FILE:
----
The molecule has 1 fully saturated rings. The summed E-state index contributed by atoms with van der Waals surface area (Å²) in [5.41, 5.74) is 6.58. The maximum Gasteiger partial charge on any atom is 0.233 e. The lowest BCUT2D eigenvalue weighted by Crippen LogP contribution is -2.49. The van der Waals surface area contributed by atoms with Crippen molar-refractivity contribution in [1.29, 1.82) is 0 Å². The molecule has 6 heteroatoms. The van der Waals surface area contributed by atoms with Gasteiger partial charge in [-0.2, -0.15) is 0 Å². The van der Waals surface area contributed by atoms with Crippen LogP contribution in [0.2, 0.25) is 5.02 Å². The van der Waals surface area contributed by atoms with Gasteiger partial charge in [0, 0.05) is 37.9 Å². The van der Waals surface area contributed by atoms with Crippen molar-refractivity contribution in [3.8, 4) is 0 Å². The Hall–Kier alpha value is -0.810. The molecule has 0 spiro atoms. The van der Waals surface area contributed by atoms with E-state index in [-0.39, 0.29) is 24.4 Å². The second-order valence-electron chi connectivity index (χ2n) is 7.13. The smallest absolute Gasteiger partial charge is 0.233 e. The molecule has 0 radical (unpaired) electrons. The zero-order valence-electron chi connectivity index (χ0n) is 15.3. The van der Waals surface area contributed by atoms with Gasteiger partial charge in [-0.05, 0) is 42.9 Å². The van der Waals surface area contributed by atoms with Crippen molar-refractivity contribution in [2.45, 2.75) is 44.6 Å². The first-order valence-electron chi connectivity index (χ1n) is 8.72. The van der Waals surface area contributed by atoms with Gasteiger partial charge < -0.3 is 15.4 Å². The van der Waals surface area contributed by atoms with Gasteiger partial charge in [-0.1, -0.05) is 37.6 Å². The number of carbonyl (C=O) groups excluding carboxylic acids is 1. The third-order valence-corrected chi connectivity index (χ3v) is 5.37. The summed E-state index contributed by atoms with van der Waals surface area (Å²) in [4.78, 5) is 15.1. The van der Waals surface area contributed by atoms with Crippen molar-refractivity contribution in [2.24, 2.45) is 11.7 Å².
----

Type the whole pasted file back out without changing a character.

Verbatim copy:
The molecule has 1 fully saturated rings. The summed E-state index contributed by atoms with van der Waals surface area (Å²) in [5.41, 5.74) is 6.58. The maximum Gasteiger partial charge on any atom is 0.233 e. The lowest BCUT2D eigenvalue weighted by Crippen LogP contribution is -2.49. The van der Waals surface area contributed by atoms with Crippen molar-refractivity contribution in [1.29, 1.82) is 0 Å². The molecule has 6 heteroatoms. The van der Waals surface area contributed by atoms with Gasteiger partial charge in [-0.2, -0.15) is 0 Å². The van der Waals surface area contributed by atoms with Crippen LogP contribution in [0.2, 0.25) is 5.02 Å². The van der Waals surface area contributed by atoms with Gasteiger partial charge in [0, 0.05) is 37.9 Å². The van der Waals surface area contributed by atoms with Crippen molar-refractivity contribution in [3.8, 4) is 0 Å². The Hall–Kier alpha value is -0.810. The molecule has 0 spiro atoms. The van der Waals surface area contributed by atoms with E-state index in [-0.39, 0.29) is 24.4 Å². The second-order valence-electron chi connectivity index (χ2n) is 7.13. The smallest absolute Gasteiger partial charge is 0.233 e. The molecule has 0 radical (unpaired) electrons. The zero-order valence-electron chi connectivity index (χ0n) is 15.3. The van der Waals surface area contributed by atoms with Gasteiger partial charge in [-0.05, 0) is 42.9 Å². The van der Waals surface area contributed by atoms with Crippen molar-refractivity contribution in [2.45, 2.75) is 44.6 Å². The first-order valence-electron chi connectivity index (χ1n) is 8.72. The van der Waals surface area contributed by atoms with Gasteiger partial charge < -0.3 is 15.4 Å². The van der Waals surface area contributed by atoms with Gasteiger partial charge in [-0.1, -0.05) is 37.6 Å². The number of carbonyl (C=O) groups excluding carboxylic acids is 1. The third-order valence-corrected chi connectivity index (χ3v) is 5.37. The summed E-state index contributed by atoms with van der Waals surface area (Å²) in [4.78, 5) is 15.1. The van der Waals surface area contributed by atoms with Crippen molar-refractivity contribution in [2.24, 2.45) is 11.7 Å².